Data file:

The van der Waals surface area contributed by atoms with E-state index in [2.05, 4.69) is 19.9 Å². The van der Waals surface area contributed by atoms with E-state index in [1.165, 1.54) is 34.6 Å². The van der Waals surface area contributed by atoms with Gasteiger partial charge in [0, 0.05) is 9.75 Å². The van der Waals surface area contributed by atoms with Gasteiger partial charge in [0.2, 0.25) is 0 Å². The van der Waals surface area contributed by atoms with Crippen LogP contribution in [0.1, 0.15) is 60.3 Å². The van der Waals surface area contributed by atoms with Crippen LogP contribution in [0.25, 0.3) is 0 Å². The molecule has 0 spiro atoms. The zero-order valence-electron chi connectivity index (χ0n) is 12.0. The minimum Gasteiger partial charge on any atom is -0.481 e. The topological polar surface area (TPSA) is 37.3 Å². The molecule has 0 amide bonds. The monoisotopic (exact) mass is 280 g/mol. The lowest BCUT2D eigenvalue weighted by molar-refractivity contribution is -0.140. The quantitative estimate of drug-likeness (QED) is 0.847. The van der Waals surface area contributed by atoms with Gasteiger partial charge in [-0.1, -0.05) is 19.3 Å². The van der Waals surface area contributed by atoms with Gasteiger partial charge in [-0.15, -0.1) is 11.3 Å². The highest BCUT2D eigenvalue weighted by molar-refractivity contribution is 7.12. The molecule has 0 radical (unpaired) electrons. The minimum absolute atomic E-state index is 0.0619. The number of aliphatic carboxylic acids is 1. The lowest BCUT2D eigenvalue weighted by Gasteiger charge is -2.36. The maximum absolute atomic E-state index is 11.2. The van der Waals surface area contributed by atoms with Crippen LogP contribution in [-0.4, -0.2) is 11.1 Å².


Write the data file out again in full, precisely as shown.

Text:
The van der Waals surface area contributed by atoms with E-state index in [2.05, 4.69) is 19.9 Å². The van der Waals surface area contributed by atoms with E-state index in [1.165, 1.54) is 34.6 Å². The van der Waals surface area contributed by atoms with Gasteiger partial charge in [0, 0.05) is 9.75 Å². The van der Waals surface area contributed by atoms with Gasteiger partial charge in [0.2, 0.25) is 0 Å². The van der Waals surface area contributed by atoms with Crippen LogP contribution in [0.1, 0.15) is 60.3 Å². The van der Waals surface area contributed by atoms with Crippen LogP contribution in [0.25, 0.3) is 0 Å². The molecule has 0 spiro atoms. The zero-order valence-electron chi connectivity index (χ0n) is 12.0. The minimum Gasteiger partial charge on any atom is -0.481 e. The topological polar surface area (TPSA) is 37.3 Å². The molecule has 0 amide bonds. The monoisotopic (exact) mass is 280 g/mol. The lowest BCUT2D eigenvalue weighted by molar-refractivity contribution is -0.140. The quantitative estimate of drug-likeness (QED) is 0.847. The van der Waals surface area contributed by atoms with Gasteiger partial charge in [-0.1, -0.05) is 19.3 Å². The van der Waals surface area contributed by atoms with Gasteiger partial charge in [-0.15, -0.1) is 11.3 Å². The highest BCUT2D eigenvalue weighted by molar-refractivity contribution is 7.12. The molecule has 0 radical (unpaired) electrons. The minimum absolute atomic E-state index is 0.0619. The number of aliphatic carboxylic acids is 1. The lowest BCUT2D eigenvalue weighted by Gasteiger charge is -2.36. The maximum absolute atomic E-state index is 11.2. The van der Waals surface area contributed by atoms with Crippen LogP contribution in [-0.4, -0.2) is 11.1 Å².